Altar Call – Opelika-Auburn News
October 16, 2016
Got time to hear a good story?
I love a good story. I love to tell a good story. My best sermons include good stories. My “almost really good” sermons, my wife tells me, are the ones that “needed a good story.”
Old people repeat stories. Younger people laugh at them for doing that. When I get old I hope my family will gently remind me not to tell the same story over and over.
There are, however, good stories that are worth repeating. So I reckon the secret is to tell such stories no more than once a year. That is my goal. I don’t want to lose my best stories; in every audience there are a few dear souls who have not heard my treasured stories.
Truly good stories touch the heart. They stir the soul. And they remind us of our own breathtaking, and heartbreaking, real life experiences. A good story prompts us to think, “Yes, I know how that feels.”
Recalling beautiful moments can often rescue us from despair and help us face the latest heartache with courage. When misery hovers near it helps to remember that “this too shall pass.” A little fortitude, mixed with the grace of God, can help us find a way through the dark cloud of the moment. Flying has taught me that there is often brilliant sunshine just above the darkest cloud.
Beautiful moments often occur during painful experiences. If we cherish them and store them in our hearts, they can help us when trouble comes, as it surely will. So at the risk of sharing stories you may have already heard me tell, allow me to share two beautiful moments in my life.
Some years ago my wife was critically ill in a Pensacola hospital. I was deeply troubled. Her doctor was worried and not sure what to do next. The needs of our four small boys kept me from being where I wanted to be, by her side. A week after being hospitalized, Dean was still very sick.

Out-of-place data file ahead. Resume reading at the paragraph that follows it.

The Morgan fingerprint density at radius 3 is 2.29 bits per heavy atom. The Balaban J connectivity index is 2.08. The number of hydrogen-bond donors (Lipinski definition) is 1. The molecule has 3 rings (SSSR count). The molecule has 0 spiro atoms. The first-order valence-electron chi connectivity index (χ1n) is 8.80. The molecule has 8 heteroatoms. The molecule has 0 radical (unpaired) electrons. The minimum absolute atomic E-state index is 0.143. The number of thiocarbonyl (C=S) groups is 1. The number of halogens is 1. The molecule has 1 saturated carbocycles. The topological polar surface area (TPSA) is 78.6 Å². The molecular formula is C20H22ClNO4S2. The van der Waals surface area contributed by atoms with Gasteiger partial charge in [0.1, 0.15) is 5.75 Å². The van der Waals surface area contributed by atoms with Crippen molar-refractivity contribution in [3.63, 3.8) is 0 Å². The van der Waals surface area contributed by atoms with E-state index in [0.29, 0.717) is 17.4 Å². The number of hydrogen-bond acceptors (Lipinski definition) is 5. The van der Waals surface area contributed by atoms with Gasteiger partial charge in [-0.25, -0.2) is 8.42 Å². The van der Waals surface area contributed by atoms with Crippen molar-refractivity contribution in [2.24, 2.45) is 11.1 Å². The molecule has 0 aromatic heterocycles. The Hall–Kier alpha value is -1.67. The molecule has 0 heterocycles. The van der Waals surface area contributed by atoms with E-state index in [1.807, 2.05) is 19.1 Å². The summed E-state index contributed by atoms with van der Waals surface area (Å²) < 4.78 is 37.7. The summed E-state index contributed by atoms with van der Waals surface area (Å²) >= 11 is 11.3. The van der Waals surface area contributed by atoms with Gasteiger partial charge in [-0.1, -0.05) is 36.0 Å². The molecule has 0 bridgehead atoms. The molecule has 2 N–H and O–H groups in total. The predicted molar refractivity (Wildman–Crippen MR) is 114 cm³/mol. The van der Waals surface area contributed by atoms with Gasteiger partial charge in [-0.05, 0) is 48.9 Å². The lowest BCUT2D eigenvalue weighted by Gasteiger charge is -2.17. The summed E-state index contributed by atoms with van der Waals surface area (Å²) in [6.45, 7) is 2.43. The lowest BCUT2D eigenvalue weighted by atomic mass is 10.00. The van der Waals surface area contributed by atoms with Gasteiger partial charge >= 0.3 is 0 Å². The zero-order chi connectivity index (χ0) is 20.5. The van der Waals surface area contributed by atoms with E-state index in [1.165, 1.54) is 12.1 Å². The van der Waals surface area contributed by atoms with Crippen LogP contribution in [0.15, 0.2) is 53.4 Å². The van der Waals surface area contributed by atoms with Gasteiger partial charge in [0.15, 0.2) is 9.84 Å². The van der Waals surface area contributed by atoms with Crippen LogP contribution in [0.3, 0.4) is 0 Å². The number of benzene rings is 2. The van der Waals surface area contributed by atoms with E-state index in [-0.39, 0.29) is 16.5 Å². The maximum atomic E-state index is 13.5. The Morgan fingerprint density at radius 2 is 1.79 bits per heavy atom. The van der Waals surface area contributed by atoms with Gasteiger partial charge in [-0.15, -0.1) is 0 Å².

On the eighth day things changed. As I walked into her hospital room she greeted me with a beautiful smile and said quietly, “I am well. The doctor said I can go home today.” I was stunned. The day before she was so sick her life seemed to hang in the balance. How could this be?
She took my hand and explained. “Yesterday afternoon I felt terrible. It was hot and stuffy in the room. My nurse opened the window and soon I felt a gentle breeze. Suddenly I felt a Presence in the room and in my mind I heard a voice say, ‘you are well, my child.’ Then I realized I felt well. I did not feel sick anymore. I knew I was well.” And she was!
Explain that any way you wish. I have never tried to analyze it; I just said “Thank you, Lord.” That is enough for me.
Remembering that moment energizes my faith when hard times come around again. If it happened once, through no merit of my own, it could happen again. And frankly I have not been shy about asking the Lord to do it again. He is able, you know. This is his world and he is in charge.
The other beautiful moment happened almost 50 years ago but it is still fresh in my mind. About one afternoon I told my wife and our sons I would be back before . I had a speaking engagement in a town about a hundred miles away. As I started out the door our youngest son, Steve, asked if he could go with me. “Sure, son,” I said, “Come on.”
As we made our way down the highway I turned the car radio on. Steve reached up and turned it off. Then he moved a little closer to me on the front seat and said, “Dad, why don’t we just talk?” I said, “Son that is a great idea; let’s do that.”
We talked for a long time. Then, after a bit of silence, he said, “Dad, we like being together, don’t we?” It was an electric moment. I don’t remember my reply but those words were forever etched in my mind that afternoon. That remains one of the most beautiful moments of my life.
When life is tough, remember beautiful moments and weave them into a good story. Good stories can help people find the courage to face the worst of times.
Some stories are so good they are worth repeating – again and again. Cherish golden moments in your life. Weave them into stories. Share them, more than once, with the people you love. In so doing your little life may be dignified by the joy of helping some hurting person make it through the night. + + +